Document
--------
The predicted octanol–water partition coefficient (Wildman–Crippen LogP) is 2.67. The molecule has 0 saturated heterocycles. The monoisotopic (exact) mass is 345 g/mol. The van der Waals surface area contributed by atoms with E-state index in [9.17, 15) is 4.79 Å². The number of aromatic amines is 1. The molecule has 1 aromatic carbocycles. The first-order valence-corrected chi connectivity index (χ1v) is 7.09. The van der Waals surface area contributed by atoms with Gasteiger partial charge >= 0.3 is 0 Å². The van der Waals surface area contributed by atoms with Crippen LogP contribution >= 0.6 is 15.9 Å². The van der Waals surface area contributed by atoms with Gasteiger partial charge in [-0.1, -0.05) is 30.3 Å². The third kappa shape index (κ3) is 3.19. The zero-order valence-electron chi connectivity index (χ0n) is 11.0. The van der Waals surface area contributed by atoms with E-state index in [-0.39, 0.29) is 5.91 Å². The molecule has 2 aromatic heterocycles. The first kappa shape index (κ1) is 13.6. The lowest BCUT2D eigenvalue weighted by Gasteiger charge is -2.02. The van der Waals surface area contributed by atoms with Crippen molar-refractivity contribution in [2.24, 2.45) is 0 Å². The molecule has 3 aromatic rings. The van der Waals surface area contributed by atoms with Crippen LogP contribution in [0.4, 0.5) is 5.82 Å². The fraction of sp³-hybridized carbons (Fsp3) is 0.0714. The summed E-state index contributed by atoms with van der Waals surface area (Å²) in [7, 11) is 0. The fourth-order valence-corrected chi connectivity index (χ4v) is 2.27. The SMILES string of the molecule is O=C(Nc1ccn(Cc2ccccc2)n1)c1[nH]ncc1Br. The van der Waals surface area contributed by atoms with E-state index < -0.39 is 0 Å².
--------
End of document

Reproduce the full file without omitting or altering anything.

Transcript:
The predicted octanol–water partition coefficient (Wildman–Crippen LogP) is 2.67. The molecule has 0 saturated heterocycles. The monoisotopic (exact) mass is 345 g/mol. The van der Waals surface area contributed by atoms with E-state index in [9.17, 15) is 4.79 Å². The number of aromatic amines is 1. The molecule has 1 aromatic carbocycles. The first-order valence-corrected chi connectivity index (χ1v) is 7.09. The van der Waals surface area contributed by atoms with Gasteiger partial charge >= 0.3 is 0 Å². The van der Waals surface area contributed by atoms with Crippen LogP contribution >= 0.6 is 15.9 Å². The van der Waals surface area contributed by atoms with Gasteiger partial charge in [-0.1, -0.05) is 30.3 Å². The third kappa shape index (κ3) is 3.19. The zero-order valence-electron chi connectivity index (χ0n) is 11.0. The van der Waals surface area contributed by atoms with E-state index in [-0.39, 0.29) is 5.91 Å². The molecule has 2 aromatic heterocycles. The first kappa shape index (κ1) is 13.6. The lowest BCUT2D eigenvalue weighted by Gasteiger charge is -2.02. The van der Waals surface area contributed by atoms with Crippen molar-refractivity contribution in [2.24, 2.45) is 0 Å². The molecule has 3 aromatic rings. The van der Waals surface area contributed by atoms with Crippen LogP contribution in [0.4, 0.5) is 5.82 Å². The fraction of sp³-hybridized carbons (Fsp3) is 0.0714. The summed E-state index contributed by atoms with van der Waals surface area (Å²) in [7, 11) is 0. The fourth-order valence-corrected chi connectivity index (χ4v) is 2.27. The SMILES string of the molecule is O=C(Nc1ccn(Cc2ccccc2)n1)c1[nH]ncc1Br. The van der Waals surface area contributed by atoms with E-state index < -0.39 is 0 Å².